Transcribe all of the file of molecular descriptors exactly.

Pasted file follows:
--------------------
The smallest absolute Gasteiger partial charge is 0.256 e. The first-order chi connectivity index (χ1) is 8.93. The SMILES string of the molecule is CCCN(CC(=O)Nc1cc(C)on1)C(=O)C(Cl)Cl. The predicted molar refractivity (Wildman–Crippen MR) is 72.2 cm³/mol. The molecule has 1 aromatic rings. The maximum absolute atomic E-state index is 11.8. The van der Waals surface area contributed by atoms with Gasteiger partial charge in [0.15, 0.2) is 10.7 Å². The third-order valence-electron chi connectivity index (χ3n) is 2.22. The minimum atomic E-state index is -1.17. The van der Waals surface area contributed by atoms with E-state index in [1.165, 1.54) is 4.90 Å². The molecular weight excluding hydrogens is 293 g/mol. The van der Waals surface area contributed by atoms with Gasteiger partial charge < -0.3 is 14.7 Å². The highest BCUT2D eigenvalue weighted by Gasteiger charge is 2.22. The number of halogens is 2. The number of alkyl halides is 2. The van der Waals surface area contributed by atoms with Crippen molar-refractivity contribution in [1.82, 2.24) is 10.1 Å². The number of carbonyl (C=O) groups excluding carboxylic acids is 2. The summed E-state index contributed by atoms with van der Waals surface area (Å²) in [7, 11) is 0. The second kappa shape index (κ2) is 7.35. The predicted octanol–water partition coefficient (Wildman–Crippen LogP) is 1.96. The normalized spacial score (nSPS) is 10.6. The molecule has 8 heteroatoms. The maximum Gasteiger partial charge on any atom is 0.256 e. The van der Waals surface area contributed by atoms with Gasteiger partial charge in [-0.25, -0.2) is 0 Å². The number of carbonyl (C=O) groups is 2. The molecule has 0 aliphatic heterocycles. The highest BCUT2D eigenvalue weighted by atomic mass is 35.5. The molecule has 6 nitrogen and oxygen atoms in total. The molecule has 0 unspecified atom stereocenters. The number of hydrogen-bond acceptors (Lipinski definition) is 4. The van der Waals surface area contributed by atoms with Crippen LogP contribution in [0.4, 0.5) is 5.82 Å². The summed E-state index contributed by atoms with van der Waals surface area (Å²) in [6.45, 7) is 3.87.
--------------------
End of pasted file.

The smallest absolute Gasteiger partial charge is 0.256 e. The first-order chi connectivity index (χ1) is 8.93. The SMILES string of the molecule is CCCN(CC(=O)Nc1cc(C)on1)C(=O)C(Cl)Cl. The predicted molar refractivity (Wildman–Crippen MR) is 72.2 cm³/mol. The molecule has 1 aromatic rings. The maximum absolute atomic E-state index is 11.8. The van der Waals surface area contributed by atoms with Gasteiger partial charge in [0.15, 0.2) is 10.7 Å². The third-order valence-electron chi connectivity index (χ3n) is 2.22. The minimum atomic E-state index is -1.17. The van der Waals surface area contributed by atoms with E-state index in [1.165, 1.54) is 4.90 Å². The molecular weight excluding hydrogens is 293 g/mol. The van der Waals surface area contributed by atoms with Gasteiger partial charge < -0.3 is 14.7 Å². The highest BCUT2D eigenvalue weighted by Gasteiger charge is 2.22. The number of halogens is 2. The number of alkyl halides is 2. The van der Waals surface area contributed by atoms with Crippen molar-refractivity contribution in [1.82, 2.24) is 10.1 Å². The number of carbonyl (C=O) groups excluding carboxylic acids is 2. The summed E-state index contributed by atoms with van der Waals surface area (Å²) in [7, 11) is 0. The second kappa shape index (κ2) is 7.35. The predicted octanol–water partition coefficient (Wildman–Crippen LogP) is 1.96. The normalized spacial score (nSPS) is 10.6. The molecule has 8 heteroatoms. The maximum Gasteiger partial charge on any atom is 0.256 e. The van der Waals surface area contributed by atoms with Gasteiger partial charge in [-0.25, -0.2) is 0 Å². The number of carbonyl (C=O) groups is 2. The molecule has 0 aliphatic heterocycles. The highest BCUT2D eigenvalue weighted by atomic mass is 35.5. The molecule has 6 nitrogen and oxygen atoms in total. The molecule has 0 unspecified atom stereocenters. The number of hydrogen-bond acceptors (Lipinski definition) is 4. The van der Waals surface area contributed by atoms with Crippen LogP contribution in [0.4, 0.5) is 5.82 Å². The summed E-state index contributed by atoms with van der Waals surface area (Å²) in [6.45, 7) is 3.87.